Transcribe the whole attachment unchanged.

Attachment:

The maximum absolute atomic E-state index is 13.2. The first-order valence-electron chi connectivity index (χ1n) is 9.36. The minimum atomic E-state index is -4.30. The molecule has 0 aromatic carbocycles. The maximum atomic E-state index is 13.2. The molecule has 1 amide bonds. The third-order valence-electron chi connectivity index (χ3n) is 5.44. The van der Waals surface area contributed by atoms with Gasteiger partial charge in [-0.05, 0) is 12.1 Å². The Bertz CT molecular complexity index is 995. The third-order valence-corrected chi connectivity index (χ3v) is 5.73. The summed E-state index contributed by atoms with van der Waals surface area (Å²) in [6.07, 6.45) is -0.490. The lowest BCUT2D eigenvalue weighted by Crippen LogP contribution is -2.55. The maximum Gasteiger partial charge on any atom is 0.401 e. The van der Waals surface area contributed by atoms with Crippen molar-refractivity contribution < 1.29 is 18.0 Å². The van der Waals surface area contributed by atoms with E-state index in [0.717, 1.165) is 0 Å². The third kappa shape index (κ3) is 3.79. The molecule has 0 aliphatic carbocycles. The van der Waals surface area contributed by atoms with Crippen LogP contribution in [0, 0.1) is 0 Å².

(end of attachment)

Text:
The maximum absolute atomic E-state index is 13.2. The first-order valence-electron chi connectivity index (χ1n) is 9.36. The minimum atomic E-state index is -4.30. The molecule has 0 aromatic carbocycles. The maximum atomic E-state index is 13.2. The molecule has 1 amide bonds. The third-order valence-electron chi connectivity index (χ3n) is 5.44. The van der Waals surface area contributed by atoms with Gasteiger partial charge in [-0.05, 0) is 12.1 Å². The Bertz CT molecular complexity index is 995. The third-order valence-corrected chi connectivity index (χ3v) is 5.73. The summed E-state index contributed by atoms with van der Waals surface area (Å²) in [6.07, 6.45) is -0.490. The lowest BCUT2D eigenvalue weighted by Crippen LogP contribution is -2.55. The maximum Gasteiger partial charge on any atom is 0.401 e. The van der Waals surface area contributed by atoms with Crippen molar-refractivity contribution < 1.29 is 18.0 Å². The van der Waals surface area contributed by atoms with E-state index in [0.717, 1.165) is 0 Å². The third kappa shape index (κ3) is 3.79. The molecule has 0 aliphatic carbocycles. The van der Waals surface area contributed by atoms with Crippen LogP contribution in [0, 0.1) is 0 Å².